A.J. McCarron's game-winning touchdown pass to Amari Cooper was because of Eddie Lacy and T.J. Yeldon in the 2012 SEC Championship Game.
The play that gave Alabama a 32-28 lead in the waning minutes was perfectly planned by Nick Saban's Crimson Tide. In short, the old-school and traditional offensive attack of running the ball to setup the pass worked to a T.
What transpired is the end result of a rushing approach that leads to another shot for the BCS national championship. For anyone to win as consistently as the Tide, a run-first philosophy has proven to be the competitive advantage in a pass-happy era.
Here, we look at how this score became the final lead change in a spectacular SEC contest.
Dawgs' Front Seven and Pass Rush
Alabama was only leading Georgia 10-7 at halftime. Considering how consistently dominant we've seen the Tide perform and start off in games, the Bulldogs defense really locked down in the first half.
Throughout the course of the game, however, the Tide's passing game saw minimal production. For one, McCarron attempted 14 of his 21 passes in the game's first 30 minutes. Going 8-of-14 with an interception in the process, McCarron was also sacked two times (three times for the game) and lost a fumble.
So, Georgia was controlling the line of scrimmage well with quarterback pressure and blanketing in coverage. Fortunately, Saban's defense kept the Bulldogs at bay so second-half adjustments could be made with a lead.
After all, Alabama's entire first half was not typical of the Tide lately.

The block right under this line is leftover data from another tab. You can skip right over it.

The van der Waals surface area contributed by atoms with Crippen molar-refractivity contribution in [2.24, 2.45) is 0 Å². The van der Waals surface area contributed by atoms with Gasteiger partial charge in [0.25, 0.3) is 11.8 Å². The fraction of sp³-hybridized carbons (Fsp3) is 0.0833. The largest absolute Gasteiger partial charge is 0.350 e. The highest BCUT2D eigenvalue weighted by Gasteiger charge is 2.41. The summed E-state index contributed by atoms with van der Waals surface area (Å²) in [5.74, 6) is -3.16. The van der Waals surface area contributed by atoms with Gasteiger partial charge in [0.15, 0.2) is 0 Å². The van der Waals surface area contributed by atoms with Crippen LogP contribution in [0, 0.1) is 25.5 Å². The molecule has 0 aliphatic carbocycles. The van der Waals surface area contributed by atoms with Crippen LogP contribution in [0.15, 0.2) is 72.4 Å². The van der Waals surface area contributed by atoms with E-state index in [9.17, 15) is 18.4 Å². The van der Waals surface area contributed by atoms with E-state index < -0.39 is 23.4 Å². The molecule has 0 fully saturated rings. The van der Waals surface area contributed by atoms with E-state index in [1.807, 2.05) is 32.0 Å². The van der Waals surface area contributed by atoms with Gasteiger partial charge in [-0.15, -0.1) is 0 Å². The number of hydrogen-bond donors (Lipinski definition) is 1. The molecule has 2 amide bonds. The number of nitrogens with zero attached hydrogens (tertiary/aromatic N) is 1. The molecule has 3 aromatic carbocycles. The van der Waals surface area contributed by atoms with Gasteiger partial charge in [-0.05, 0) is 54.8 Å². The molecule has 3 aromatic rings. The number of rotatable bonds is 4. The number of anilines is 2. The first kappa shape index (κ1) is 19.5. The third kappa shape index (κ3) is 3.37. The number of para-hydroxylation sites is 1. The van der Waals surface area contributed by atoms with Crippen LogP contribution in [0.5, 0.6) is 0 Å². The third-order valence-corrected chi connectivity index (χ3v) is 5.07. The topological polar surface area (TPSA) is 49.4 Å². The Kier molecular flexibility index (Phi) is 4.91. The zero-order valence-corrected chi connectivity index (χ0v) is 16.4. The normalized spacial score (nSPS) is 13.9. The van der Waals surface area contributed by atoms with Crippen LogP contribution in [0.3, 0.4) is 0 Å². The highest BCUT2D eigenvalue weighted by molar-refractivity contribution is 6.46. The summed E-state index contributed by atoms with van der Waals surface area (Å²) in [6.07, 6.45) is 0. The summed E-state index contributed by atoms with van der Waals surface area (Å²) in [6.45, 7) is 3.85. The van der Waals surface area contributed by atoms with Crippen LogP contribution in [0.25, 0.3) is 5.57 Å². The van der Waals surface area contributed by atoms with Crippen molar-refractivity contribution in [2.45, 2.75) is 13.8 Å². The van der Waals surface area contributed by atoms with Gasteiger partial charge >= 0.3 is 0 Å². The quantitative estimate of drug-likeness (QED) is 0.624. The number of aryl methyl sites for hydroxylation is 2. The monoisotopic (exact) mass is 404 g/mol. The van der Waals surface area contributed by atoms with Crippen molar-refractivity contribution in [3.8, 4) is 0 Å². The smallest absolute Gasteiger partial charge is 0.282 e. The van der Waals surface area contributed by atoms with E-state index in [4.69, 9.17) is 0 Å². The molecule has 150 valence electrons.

'Bama in the First Half
Along with two turnovers and only 10 points through one half, Alabama also didn't score until there was just under two minutes left in the second quarter. Georgia's defense forced three punts and had one miraculous goal-line stand.
There, another fumble was forced and the Dawgs were able to maintain a solid field position advantage through two quarters. Otherwise, 'Bama would have had this game controlled from opening kickoff.
Interestingly enough, it was McCarron's scrambling ability that got the Crimson Tide in field goal position as the first half concluded. His 31 rushing yards, excluding the sacks, came on just two attempts and the Tide went ahead.
Even more impressive, though, was Lacy and Yeldon each exactly receiving nine carries in the first half. That's excellent and dynamic play-calling to set Georgia up later on. Not to mention especially needed, because four of McCarron's completions went to Cooper during this span as well.
Saban Slams the Line in Second Half
In rushing for 136 yards through the first 30 minutes, Saban had his offense find another physical level thereafter.
The most imperative reason for that occurred once Georgia extended its lead to 21-10. Upon receiving the second half kickoff, Mark Richt's team scored 14 unanswered with seven coming from a blocked field goal.
Alabama's following drive was Yeldon for 47 yards on four attempts, including the two-point conversion. The following drive was seven straight rushes between Lacy and Yeldon, which ultimately finished with another Tide touchdown.
During the course of this half, McCarron attempted a mere seven passes but completed five of them.
Courtesy of the running back duo accounting for over 300 rushing yards and three touchdowns through 3.5 quarters, McCarron was then able to dial up this game-winner to his No. 1 receiver.
The award is Alabama provided with an opportunity to defend its national title against Notre Dame.
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